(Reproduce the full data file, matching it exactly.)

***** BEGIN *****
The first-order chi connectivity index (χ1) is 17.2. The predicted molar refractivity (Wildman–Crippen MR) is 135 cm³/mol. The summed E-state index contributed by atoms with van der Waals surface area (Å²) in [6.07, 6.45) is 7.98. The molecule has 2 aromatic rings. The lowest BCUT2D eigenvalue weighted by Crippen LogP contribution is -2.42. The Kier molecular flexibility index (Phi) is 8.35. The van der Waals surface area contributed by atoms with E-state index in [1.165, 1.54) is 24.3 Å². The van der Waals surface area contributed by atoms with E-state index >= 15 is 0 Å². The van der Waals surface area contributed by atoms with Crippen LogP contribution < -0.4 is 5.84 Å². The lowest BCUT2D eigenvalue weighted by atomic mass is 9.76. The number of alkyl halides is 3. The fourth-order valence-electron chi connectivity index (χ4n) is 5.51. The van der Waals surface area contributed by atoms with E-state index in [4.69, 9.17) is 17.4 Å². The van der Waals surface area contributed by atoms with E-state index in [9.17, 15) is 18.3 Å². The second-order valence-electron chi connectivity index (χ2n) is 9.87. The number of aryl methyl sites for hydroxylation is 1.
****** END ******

The first-order chi connectivity index (χ1) is 17.2. The predicted molar refractivity (Wildman–Crippen MR) is 135 cm³/mol. The summed E-state index contributed by atoms with van der Waals surface area (Å²) in [6.07, 6.45) is 7.98. The molecule has 2 aromatic rings. The lowest BCUT2D eigenvalue weighted by Crippen LogP contribution is -2.42. The Kier molecular flexibility index (Phi) is 8.35. The van der Waals surface area contributed by atoms with E-state index in [1.165, 1.54) is 24.3 Å². The van der Waals surface area contributed by atoms with E-state index >= 15 is 0 Å². The van der Waals surface area contributed by atoms with Crippen LogP contribution < -0.4 is 5.84 Å². The lowest BCUT2D eigenvalue weighted by atomic mass is 9.76. The number of alkyl halides is 3. The fourth-order valence-electron chi connectivity index (χ4n) is 5.51. The van der Waals surface area contributed by atoms with E-state index in [4.69, 9.17) is 17.4 Å². The van der Waals surface area contributed by atoms with E-state index in [9.17, 15) is 18.3 Å². The second-order valence-electron chi connectivity index (χ2n) is 9.87. The number of aryl methyl sites for hydroxylation is 1.